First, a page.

We all love our parents. That’s a given. But maintaining a strong and healthy relationship with older family members can sometimes be a challenge. However, studies have found that strengthening family bonds can not only help children develop valuable social skills, it can also encourage good behavior in children, improve parent-child communication, boost their academic performance and improve self-esteem among family members. Here’s why you need to focus on rebuilding relationships with your family members and parents…
“It is not flesh and blood but the heart which makes us fathers and sons.” – Johann Schiller
It is no secret that the bonds between parents and children can have a positive effect on physical and emotional health. But often we fail to consider the impact that similar bonds with other older family members can have on our lives and well-being. From a young age, we may be told to respect our elders and spend quality time with extended family. But what are the real benefits of strengthening these relationships? Is there more to the picture? According to research, the answer is yes.
The Benefits of Strong Relationships With Older Family Members
A recent study on children and teens in England showed that those who had strong relationships with their grandparents were less likely to exhibit emotional and behavioral problems. This influence is most evident when the grandparent/ grandchild relationship complements a close relationship between parents and children.
But the benefits of these relationships are two-fold. For an older family relative, a connection to younger generations exposes them to new ideas and activities. This physical and mental stimulation can slow the rate of cognitive decline, improve physical health, and increase longevity.
An Australian study found that grandmothers who watched their grandchildren on a regular basis performed better on cognitive tests than those who did not have regular contact with grandchildren.
It appears that the benefits of close relationships with older family members even extend to adult grandchildren. One study even found that grandparents and adult grandchildren who were emotionally close were each less likely to experience depressive symptoms.
“Our parents deserve our honor and respect for giving us life itself. Beyond this they almost always made countless sacrifices as they cared for and nurtured us through our infancy and childhood, provided us with the necessities of life, and nursed us through physical illnesses and the emotional stresses of growing up.” – Ezra Taft Benson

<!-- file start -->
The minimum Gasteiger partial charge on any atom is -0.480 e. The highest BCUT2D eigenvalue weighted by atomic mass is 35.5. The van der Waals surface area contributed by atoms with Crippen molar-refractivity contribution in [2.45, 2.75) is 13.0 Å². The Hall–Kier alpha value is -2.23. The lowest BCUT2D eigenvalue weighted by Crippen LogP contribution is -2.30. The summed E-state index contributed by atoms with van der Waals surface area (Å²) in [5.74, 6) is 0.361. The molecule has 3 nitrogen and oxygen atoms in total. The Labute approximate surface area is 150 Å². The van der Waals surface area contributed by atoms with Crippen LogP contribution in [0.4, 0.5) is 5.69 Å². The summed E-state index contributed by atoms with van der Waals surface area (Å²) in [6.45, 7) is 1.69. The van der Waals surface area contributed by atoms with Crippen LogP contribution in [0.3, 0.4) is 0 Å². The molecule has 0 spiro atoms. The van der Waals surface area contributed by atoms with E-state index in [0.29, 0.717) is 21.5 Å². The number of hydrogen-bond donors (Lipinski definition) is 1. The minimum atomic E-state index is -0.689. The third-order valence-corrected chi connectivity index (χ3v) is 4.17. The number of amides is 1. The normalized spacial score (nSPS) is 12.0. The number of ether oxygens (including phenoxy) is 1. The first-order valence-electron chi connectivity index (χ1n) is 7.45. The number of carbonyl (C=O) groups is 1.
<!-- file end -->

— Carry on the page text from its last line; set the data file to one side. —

Now that you know some of the more tangible benefits, here are five reasons why you should consider devoting extra attention to strengthening your relationship with your older family members.
1. Older Family Members Are a Resource for Life Wisdom
Most of us seek advice from friends when we face an uncertain situation. All too often, we fail to think about getting advice from our older family members whose lives are comprised of successes and failures woven into a rich tapestry of life lessons.
Whatever circumstance you may be facing, there is a good chance that your older family member has lived through something similar and can offer first-hand advice to help you navigate the road ahead.
“Parents lend children their experience and a vicarious memory; children endow their parents with a vicarious immortality.” – George Santayana
2. Understanding Our Roots Gives Us a Sense of Belonging
Strong family bonds that span multiple generations strengthen our core identity and feed our innate desire for connectedness and belonging. Studies show that young children who have a strong sense of social grounding are better able to withstand challenging experiences, such as bullying or the breakup of their parents’ marriage. Finding out more about who you are and where you come from can provide you with a sense of control over your life when things might otherwise seem hopeless.
3. Learning About the Resilience of Our Ancestors Can Help Us Face Our Own Challenges
Stories of triumph over adversity can be found in every generation. These stories of survival through war, overcoming racial and religious persecution, and other hardships can be a source of comfort and inspiration as you face your own challenges. When you talk to your loved one about the defining events in their lives, be sure to delve beyond the basic names, dates, and places by asking them what they learned from the event or how it impacted the course of their life.